But perhaps what is of greatest concern is that the Gold King Mine is hardly unique. Earthworks, an environmental nonprofit based in Washington, D.C., estimates that there are 500,000 abandoned and inactive hard rock mines throughout the United States.[20] The EPA estimates that these mines contaminate about 40 percent of the headwaters of the Western watersheds.[21] It would cost between $24 to $54 billion to cleanup fewer than 200 of these mines,[22] but due to an antiquated mining law,[23] taxpayers would foot the bill.[24] Under the General Mining Law of 1872,[25] the mining industry need not pay royalties to conduct mining on public lands.[26] Such royalties, which are mandatory for the coal, oil, and gas industries, help pay for the cost of cleanup.[27] Without the benefit of royalties, the federal government—and its taxpayers—must fund cleanup.[28]

Maybe the greatest lesson to be learned from the Animas River spill is that some of America’s oldest environmental laws should be updated. Congress must close the loophole in the General Mining Law of 1872 and hold the mining industry accountable for the environmental and public health consequences of its activities.

GIELR LOGO SMALL

[1] U.S. Envtl. Protect. Agency, Emergency Response to August 2015 Release from Gold King Mine, https://www.epa.gov/goldkingmine (last visited April 16, 2015).

[2] Richard Parker, A River Runs Yellow, Atl. (Aug. 21, 2015), http://www.theatlantic.com/national/archive/2015/08/a-river-runs-yellow/401966/.

[3] Id.

[4] About 200,000 residents of Colorado, New Mexico, Utah, the Navajo Nation, and the Southern Ute tribe pump water from the Animas and the waters into which it flows. Jim Carlton, Southwest Towns Still Struggle With Toxic River Spill, Wall St. J. (April 7, 2016), http://www.wsj.com/articles/southwest-towns-still-struggle-with-toxic-river-spill-1460063465.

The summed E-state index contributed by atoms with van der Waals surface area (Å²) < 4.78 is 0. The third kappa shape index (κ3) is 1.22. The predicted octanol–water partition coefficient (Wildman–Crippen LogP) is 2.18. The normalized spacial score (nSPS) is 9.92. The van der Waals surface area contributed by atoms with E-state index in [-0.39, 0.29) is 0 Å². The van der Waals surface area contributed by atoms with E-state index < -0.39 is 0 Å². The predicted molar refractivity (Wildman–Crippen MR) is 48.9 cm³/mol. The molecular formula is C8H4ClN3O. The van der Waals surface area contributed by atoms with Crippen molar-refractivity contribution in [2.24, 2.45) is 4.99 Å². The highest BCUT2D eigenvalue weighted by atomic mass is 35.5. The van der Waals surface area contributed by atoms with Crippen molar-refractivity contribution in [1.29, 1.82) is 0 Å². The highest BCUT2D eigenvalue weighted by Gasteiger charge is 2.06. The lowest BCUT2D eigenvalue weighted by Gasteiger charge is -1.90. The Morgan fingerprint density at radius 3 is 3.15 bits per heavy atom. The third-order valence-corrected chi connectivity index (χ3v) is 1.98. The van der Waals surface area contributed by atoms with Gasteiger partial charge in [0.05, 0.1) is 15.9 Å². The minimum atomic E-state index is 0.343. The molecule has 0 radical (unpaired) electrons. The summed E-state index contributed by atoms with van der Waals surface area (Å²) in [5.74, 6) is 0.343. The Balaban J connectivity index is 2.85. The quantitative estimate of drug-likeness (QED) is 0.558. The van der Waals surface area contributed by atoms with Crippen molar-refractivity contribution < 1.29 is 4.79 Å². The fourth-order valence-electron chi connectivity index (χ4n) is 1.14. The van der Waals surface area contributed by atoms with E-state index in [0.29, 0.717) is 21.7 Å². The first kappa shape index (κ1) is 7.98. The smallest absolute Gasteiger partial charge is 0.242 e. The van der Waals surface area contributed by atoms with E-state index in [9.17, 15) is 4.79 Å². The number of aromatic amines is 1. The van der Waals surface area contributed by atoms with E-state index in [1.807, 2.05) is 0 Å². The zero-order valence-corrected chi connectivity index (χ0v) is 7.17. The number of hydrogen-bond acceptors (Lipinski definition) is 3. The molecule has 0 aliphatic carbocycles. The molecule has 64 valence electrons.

[5] Parker, supra note 2.

[6] U.S. Envtl. Protect. Agency, supra note 1.

[7] U.S. Envtl. Protect. Agency, Basic NPL Information, https://www.epa.gov/superfund/basic-npl-information (last visited April 16, 2016).

[8] Stephanie Paige Ogburn, Why Was The Environmental Protection Agency Messing With A Mine Above Silverton?, KUNC 91.5 FM (Aug. 6, 2015), http://www.kunc.org/post/why-was-environmental-protection-agency-messing-mine-above-silverton#stream/0.

[9] Id.

[10] Although the plug would not be designated as a Superfund project, the EPA would pay all costs. Mary Shinn, EPA to Plug Silverton Mine Soon, Durango Herald (June 28, 2015), http://www.durangoherald.com/article/20150628/NEWS01/150629600/0/SEARCH/EPA-to-plug-Silverton-mine-soon.

[11] Matthew Brown & P. Solomon Banda, It Will be Years Until We Know How Much Damage the Toxic Colorado Mine Spill Cost, Associated Press (Aug. 13, 2015), http://www.businessinsider.com/it-will-be-years-until-we-know-how-much-damage-the-toxic-colorado-mine-spill-cost-2015-8.

[12] Id.

[13] Jesse Paul, Animas River Spill: Navajo Nation Angry at EPA, Denver Post (Aug. 17, 2015), http://www.denverpost.com/news/ci_28651849/navajo-nation-angry-at-epa.

[14] Id.

[15] Brown & Banda, supra note 11.

[16] See, e.g., Letter from Ethel B. Branch, Attorney Gen. of the Navajo Nation, to Avi Garbow, Gen. Counsel at EPA Office of Gen. Counsel (Oct. 2, 2015), available at http://operationyellowwater.com/press/.

[17] Carlton, supra note 4.

[18] Id.

[19] For example, the EPA is expected to provide New Mexico with $465,000 in funding; but state officials estimate that they will require $6 million to fund long-term monitoring projects. Such projects are particularly important for the nearly 2,000 residents who rely on untreated private wells. Id.

[20] The N.Y. Times Editorial Board, What the Gold Mine Disaster Tells Us, N.Y. Times (Aug. 13, 2015), http://www.nytimes.com/2015/08/13/opinion/what-the-gold-mine-disaster-tells-us.html?_r=0;.

[21] Id.

[22] Parker, supra note 2.

[23] The N.Y. Times Editorial Board, supra note 20.

[24] Earthworks, Abandoned Mines, https://www.earthworksaction.org/issues/detail/abandoned_mines#.VxJ_fZMrLX8 (last visited April 156, 2015).

[25] The N.Y. Times Editorial Board, supra note 20.

[26] Earthworks, supra note 24

[27] Id.

[28] Id.